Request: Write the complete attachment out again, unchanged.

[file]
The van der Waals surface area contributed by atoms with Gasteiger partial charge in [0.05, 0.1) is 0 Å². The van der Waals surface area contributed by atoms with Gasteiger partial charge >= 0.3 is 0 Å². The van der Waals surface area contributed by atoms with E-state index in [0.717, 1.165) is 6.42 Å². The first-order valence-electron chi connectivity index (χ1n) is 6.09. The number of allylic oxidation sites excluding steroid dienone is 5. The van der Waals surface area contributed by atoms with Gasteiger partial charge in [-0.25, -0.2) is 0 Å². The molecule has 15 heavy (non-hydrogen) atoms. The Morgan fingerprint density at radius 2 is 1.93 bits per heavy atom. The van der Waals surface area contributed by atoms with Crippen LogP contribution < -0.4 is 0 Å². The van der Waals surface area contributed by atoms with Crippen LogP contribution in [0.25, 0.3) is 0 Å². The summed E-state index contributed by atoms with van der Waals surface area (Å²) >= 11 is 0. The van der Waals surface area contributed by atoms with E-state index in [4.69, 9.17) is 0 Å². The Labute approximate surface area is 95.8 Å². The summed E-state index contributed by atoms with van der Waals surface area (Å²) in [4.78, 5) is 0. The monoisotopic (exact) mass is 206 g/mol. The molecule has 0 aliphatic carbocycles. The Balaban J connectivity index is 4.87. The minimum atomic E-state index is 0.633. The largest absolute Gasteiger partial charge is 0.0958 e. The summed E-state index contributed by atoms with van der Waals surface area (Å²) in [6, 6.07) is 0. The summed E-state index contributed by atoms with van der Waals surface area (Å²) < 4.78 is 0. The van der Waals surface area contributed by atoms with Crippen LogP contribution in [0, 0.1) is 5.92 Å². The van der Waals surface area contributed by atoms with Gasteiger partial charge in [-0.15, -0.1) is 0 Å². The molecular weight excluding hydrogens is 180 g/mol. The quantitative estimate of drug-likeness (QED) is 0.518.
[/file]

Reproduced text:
The van der Waals surface area contributed by atoms with Gasteiger partial charge in [0.05, 0.1) is 0 Å². The van der Waals surface area contributed by atoms with Gasteiger partial charge >= 0.3 is 0 Å². The van der Waals surface area contributed by atoms with E-state index in [0.717, 1.165) is 6.42 Å². The first-order valence-electron chi connectivity index (χ1n) is 6.09. The number of allylic oxidation sites excluding steroid dienone is 5. The van der Waals surface area contributed by atoms with Gasteiger partial charge in [-0.25, -0.2) is 0 Å². The molecule has 15 heavy (non-hydrogen) atoms. The Morgan fingerprint density at radius 2 is 1.93 bits per heavy atom. The van der Waals surface area contributed by atoms with Crippen LogP contribution < -0.4 is 0 Å². The van der Waals surface area contributed by atoms with Crippen LogP contribution in [0.25, 0.3) is 0 Å². The summed E-state index contributed by atoms with van der Waals surface area (Å²) >= 11 is 0. The van der Waals surface area contributed by atoms with E-state index in [4.69, 9.17) is 0 Å². The Labute approximate surface area is 95.8 Å². The summed E-state index contributed by atoms with van der Waals surface area (Å²) in [4.78, 5) is 0. The monoisotopic (exact) mass is 206 g/mol. The molecule has 0 aliphatic carbocycles. The Balaban J connectivity index is 4.87. The minimum atomic E-state index is 0.633. The largest absolute Gasteiger partial charge is 0.0958 e. The summed E-state index contributed by atoms with van der Waals surface area (Å²) in [6, 6.07) is 0. The summed E-state index contributed by atoms with van der Waals surface area (Å²) < 4.78 is 0. The van der Waals surface area contributed by atoms with Crippen LogP contribution in [0, 0.1) is 5.92 Å². The van der Waals surface area contributed by atoms with Gasteiger partial charge in [-0.15, -0.1) is 0 Å². The molecular weight excluding hydrogens is 180 g/mol. The quantitative estimate of drug-likeness (QED) is 0.518.